Defining a tolerable threshold level for gluten presence in gluten-free foods was included as part of the Food Allergen Labeling and Consumer Protection Act (FALCPA) of 2004. In 2007, the FDA proposed that gluten should be labeled at anything over 20mg per kg (20ppm); foods labeled gluten-free containing more than this amount would be considered misbranded. Many companies are already voluntarily using this standard, but the rule has yet to be finalized.
Deputy commissioner for foods Michael Taylor said: “Before finalizing our gluten-free definition, we want up-to-date input from affected consumers, the food industry, and others to help assure that the label strikes the right balance. We must take into account the need to protect individuals with celiac disease from adverse health consequences while ensuring that food manufacturers can meet the needs of consumers by producing a wide variety of gluten-free foods.”
In a conference call on Tuesday, celiac expert Dr. Alessio Fasano of the Center for Celiac Research at University of Maryland said he considered that the 20ppm threshold would be a safe level for those with celiac disease. The FDA also said that it would make available the scientific research indicating the safety of the 20ppm threshold on its website.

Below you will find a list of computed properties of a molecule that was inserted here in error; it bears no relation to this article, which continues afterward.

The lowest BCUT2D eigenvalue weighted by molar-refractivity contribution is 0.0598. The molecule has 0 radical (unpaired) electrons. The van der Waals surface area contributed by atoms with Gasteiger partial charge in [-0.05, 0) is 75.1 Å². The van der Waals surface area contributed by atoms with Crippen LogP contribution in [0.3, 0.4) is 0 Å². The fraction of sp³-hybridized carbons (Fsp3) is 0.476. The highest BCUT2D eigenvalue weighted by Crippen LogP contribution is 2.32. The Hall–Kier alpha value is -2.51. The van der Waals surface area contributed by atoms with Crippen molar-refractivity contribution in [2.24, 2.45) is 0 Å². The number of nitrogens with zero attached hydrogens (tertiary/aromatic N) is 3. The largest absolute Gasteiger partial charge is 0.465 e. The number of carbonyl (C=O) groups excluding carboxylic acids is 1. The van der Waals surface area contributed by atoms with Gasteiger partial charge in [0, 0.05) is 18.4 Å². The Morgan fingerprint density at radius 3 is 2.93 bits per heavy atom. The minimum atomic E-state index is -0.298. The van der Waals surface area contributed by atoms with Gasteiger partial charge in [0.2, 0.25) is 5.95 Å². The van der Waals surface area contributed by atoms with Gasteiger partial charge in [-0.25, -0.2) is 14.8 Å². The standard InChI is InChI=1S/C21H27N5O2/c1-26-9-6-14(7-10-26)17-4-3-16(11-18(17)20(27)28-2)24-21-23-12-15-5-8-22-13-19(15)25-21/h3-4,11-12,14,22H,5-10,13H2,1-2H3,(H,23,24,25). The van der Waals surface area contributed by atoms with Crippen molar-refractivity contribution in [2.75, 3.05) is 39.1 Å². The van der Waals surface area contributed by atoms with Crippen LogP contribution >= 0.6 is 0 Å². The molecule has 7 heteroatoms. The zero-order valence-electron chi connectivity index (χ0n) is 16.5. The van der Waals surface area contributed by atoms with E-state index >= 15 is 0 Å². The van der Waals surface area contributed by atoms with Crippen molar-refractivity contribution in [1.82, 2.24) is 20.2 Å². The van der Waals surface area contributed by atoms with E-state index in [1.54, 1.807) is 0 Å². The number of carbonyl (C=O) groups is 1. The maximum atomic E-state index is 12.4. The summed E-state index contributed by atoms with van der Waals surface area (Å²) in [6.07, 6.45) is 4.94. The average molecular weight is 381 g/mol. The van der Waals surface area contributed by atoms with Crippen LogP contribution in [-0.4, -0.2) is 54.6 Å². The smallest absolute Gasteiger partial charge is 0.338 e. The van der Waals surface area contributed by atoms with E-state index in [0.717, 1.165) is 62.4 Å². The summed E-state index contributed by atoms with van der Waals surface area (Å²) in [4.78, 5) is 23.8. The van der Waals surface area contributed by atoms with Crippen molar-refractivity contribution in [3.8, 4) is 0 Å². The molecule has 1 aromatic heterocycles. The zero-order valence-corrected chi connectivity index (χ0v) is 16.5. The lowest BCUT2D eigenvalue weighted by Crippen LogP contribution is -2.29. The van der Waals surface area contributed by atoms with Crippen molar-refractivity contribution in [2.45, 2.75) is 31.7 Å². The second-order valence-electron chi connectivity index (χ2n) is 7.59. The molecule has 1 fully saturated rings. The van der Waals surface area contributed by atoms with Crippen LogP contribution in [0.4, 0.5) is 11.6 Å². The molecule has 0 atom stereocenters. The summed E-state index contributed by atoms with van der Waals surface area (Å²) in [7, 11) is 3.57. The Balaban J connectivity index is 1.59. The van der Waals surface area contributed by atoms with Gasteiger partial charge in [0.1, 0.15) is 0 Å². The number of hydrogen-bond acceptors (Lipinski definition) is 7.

The proposed rule is also in line with international regulation on labeling thresholds for gluten in gluten-free foods. In Europe, the Codex Commission approved 20ppm as an accepted threshold for gluten in gluten-free products in 2008, in the first update to guidelines since 1983. The limit was hugely cut from 200ppm to 20ppm – and it also claims this level is considered to pose no risk to celiac sufferers. It said that the reason for the change is that low levels are more easily attainable than 25 years ago due to technological advances allowing for more accurate detection of minute gluten traces.
The US government estimates that around one in 133 people in the United States suffers from celiac disease, an autoimmune disorder with symptoms triggered by consumption of gluten, the protein found in wheat, rye, barley and spelt – yet only around 40,000 to 60,000 Americans have been diagnosed.
The move to reopen the proposal for comments comes just weeks after two US Senators, Ron Wyden (D-OR) and Patrick Leahy (D-VT), sent a letter to FDA commissioner Margaret Hamburg urging prompt action on gluten-free labeling laws and an explanation for the delay.
Comments and suggestions about gluten-free labeling can be made online at www.regulations.gov, citing docket number FDA-2005-N-0404.